PTSD (post-Traumatic Stress Disorder): PTSD can affect anyone and is caused by a traumatic event, but women are twice as likely to experience it. Since women are often the victims of sexual or physical abuse, PTSD may significantly impact how they perceive the world and themselves. Women are more likely than men to develop PTSD as a result of sexual assault.

 

Eating Disorders: Sociocultural norms and sexualization of women contribute significantly to the development of negative self-confidence, negative body image problems, and low self-esteem in women. Everyday Health reports that women account for eighty-five percent of bulimia and anorexia cases and nearly sixty-five percent of binge eating disorder cases among those affected by eating disorders. Body Dysmorphic Disorder is a woman’s mental health condition where a person has intense anxiety over the perception of a physical flaw. People who suffer from body dysmorphic disorder (BDD) continually seek reassurance about their appearance and consider themselves “ugly” to the point of needing treatment.

 

What can you do?

Here are some ways to take care of yourself physically and mentally:

  • Talk about your feelings, and seek help from others. Talking to friends and family can lift the burden and help relieve stress.
  • Get regular exercise. Regular exercise can boost your self-esteem and can help you concentrate, sleep, and feel better. A daily 10-minute walk may increase your mental alertness leaving you energetic and in a good mood.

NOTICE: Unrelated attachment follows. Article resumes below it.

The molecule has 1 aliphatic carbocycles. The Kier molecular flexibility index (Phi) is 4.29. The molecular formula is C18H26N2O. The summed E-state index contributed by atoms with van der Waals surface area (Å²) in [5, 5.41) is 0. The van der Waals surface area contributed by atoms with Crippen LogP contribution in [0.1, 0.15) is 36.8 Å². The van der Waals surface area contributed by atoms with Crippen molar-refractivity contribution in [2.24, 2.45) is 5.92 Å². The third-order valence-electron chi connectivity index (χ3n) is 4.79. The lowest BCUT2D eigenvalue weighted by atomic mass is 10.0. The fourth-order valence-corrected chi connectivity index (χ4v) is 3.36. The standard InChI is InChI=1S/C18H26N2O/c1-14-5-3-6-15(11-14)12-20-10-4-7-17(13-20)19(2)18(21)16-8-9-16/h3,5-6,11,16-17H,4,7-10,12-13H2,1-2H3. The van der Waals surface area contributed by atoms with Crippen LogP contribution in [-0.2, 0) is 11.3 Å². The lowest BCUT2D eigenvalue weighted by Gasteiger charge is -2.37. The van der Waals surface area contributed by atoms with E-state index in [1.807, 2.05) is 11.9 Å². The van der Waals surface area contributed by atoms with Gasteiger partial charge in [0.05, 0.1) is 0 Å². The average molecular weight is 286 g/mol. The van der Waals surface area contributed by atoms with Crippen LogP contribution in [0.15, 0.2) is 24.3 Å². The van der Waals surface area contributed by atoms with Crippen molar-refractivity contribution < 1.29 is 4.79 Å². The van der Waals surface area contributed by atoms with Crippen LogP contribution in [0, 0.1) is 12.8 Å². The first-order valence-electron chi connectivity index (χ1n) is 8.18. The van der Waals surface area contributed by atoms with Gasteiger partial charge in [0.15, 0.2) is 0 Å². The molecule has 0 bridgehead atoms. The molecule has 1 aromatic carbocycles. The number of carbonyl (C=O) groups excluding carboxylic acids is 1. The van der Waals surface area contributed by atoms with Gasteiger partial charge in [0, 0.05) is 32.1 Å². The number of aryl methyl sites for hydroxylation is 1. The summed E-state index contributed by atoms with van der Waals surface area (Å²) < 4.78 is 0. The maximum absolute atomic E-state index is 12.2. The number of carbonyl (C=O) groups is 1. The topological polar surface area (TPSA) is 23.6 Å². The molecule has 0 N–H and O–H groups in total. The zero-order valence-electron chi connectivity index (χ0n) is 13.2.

• Eat a proper diet. Your brain needs a mix of nutrients to stay healthy and function well, just like the other organs in your body. Consider working with a qualified nutritionist to help you create a diet plan customized according to your needs.
  • Consider a supplement like Nupeutics Stress Master, a wildcrafted and organic proprietary blend made for anyone suffering from adrenal fatigue, stressful life periods, high cortisol, irritability, or high anxiety.
  • Drink sensibly and avoid drugs. Although drinking and smoking may make you feel better in the short term, they can harm both your physical and mental health.
  • Get enough sleep. A good night’s sleep is around seven to nine hours for adults. You can also take a 30-minute nap during the day to feel more alert.
  • Develop good mental practices. Try to focus on positive emotions and events rather than negative ones. Use relaxation techniques like meditation and deep breathing.
  • Ask for help. Talk to your healthcare provider; they can lead you to the help you may need.